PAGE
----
The so-called process of economic reforms that started in early 1990s, under pressure international money lenders, has failed the poor and ordinary masses of India. On the ground, it is an exercise in industrialization, corporatization and urbanization of the country where dominant population is rural. Now government priority is shifting from the poor to the rich who are given all manners of incentives (under the budget head “revenue foregone”) and facilities given to the poor are being withdrawn – because they are “subsidized” which is a bad word for the US economists, now creating government policies.
Their textbooks taught them that what government gives to the rich is “incentive” and what goes to the poor is “subsidy”. Their books further advise that “subsidies” must be eliminated and the market must dictate everything.
Ordinary Indian are Worried Today
Ordinary thinking people are worried about the rising influence of the rich and the powerful in the policy making. The nexus of politicians-bureaucrats-business is already a reality and is growing bigger. They worry about rising inequality and richest few controlling the nation.
People from the tribal communities are worried about their displacement from ancestral lands eyed by corporate sharks for the mineral or natural resource underneath. Cut off from the rather peaceful and dignified community life in intimate contact with nature, they now find thrown to sharks of labor markets.
Youth which dominates the demography is worried about its future and the jobless growth of economic as has happened in the past.
The landless farm labor and small farmers, who committed suicide in bulk numbers in the past decade, see no end to their vows in current government policies.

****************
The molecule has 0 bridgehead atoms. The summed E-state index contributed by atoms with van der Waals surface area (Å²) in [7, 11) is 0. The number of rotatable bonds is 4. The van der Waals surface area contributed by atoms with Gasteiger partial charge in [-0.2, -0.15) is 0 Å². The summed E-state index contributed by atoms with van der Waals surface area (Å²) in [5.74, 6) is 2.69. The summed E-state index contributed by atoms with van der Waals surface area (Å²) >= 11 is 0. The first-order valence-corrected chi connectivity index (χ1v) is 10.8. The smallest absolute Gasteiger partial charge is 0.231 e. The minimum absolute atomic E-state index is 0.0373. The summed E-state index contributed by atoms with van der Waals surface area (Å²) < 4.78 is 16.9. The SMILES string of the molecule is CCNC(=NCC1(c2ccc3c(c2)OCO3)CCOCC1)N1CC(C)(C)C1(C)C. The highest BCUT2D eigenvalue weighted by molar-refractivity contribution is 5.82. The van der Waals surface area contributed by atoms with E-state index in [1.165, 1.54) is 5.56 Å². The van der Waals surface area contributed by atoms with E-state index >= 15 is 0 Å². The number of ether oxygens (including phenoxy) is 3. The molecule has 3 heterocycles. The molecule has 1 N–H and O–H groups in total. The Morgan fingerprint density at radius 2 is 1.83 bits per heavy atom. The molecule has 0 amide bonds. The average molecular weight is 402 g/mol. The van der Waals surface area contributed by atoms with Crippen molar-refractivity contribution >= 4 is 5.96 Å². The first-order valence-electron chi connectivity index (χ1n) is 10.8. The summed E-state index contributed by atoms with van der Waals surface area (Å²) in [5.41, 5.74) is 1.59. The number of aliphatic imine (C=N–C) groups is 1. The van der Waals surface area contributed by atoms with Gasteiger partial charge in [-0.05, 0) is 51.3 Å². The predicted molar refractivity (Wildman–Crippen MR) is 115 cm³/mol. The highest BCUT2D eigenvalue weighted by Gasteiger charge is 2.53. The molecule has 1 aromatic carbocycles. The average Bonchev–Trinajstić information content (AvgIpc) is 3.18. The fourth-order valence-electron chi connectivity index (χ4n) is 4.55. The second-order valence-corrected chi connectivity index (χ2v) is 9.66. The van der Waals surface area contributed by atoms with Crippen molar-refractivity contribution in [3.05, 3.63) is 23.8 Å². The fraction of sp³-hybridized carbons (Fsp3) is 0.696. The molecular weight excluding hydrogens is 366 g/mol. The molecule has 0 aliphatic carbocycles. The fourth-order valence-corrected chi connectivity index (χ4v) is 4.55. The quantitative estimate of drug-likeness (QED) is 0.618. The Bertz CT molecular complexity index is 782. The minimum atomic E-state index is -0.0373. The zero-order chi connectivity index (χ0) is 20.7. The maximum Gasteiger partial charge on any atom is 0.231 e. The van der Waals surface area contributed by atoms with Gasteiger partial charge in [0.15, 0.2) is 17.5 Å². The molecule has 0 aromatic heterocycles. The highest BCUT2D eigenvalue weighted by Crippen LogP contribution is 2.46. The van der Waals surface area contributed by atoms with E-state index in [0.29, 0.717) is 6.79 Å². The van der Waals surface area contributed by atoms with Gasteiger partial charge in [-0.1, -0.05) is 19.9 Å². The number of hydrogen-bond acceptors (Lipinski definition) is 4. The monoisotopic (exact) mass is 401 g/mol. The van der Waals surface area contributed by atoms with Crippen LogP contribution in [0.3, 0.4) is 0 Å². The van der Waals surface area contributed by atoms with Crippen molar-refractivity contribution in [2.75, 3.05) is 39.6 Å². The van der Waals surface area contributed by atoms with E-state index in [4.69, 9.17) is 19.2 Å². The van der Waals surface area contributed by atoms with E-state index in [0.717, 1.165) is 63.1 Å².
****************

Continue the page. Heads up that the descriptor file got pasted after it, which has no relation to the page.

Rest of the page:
The high diverse social and cultural structure of India might be an attraction for foreign tourists, but people at the lowest rung are as powerless today as they always have been.
In fact, all Indians are worried about the entrenched poverty rooted in social backwardness, social exclusion of the lowest caste communities; neglect of the environment and ecology; increasing crimes and weakening of community fabric when the finance minister’s only worry is GDP growth – the “holy cow” of Western economics.
India Needs a People and Society Centered Development
People are the ‘true’ wealth of a nation and they live in society, and need healthy environment to sustain. So any sensible development will revolve around people and environment. Any act of creating destruction of societies or environment in order to prop up GDP is a senseless idea.
When development is seen correctly in this broad perspective, fresh new insights evolve which will point to the right solutions of problems we have accepted as unsolvable. Poverty then no longer remains an economic problem alone, neither income the only solution and the importance of social, cultural and political dimensions become clear.
Amartya Sen’s capability approach offers framework for such a comprehensive development by putting people at the center of attention. It views the process of development as activities increasing people’s potential ‘to be’ and ‘to do’ what they desire, so that they live in a more fulfilling way. Seeing from the other end, development also means removing all hurdles that force people to live a limited or compromised life – poverty. Economics or money alone can’t remove all such barriers.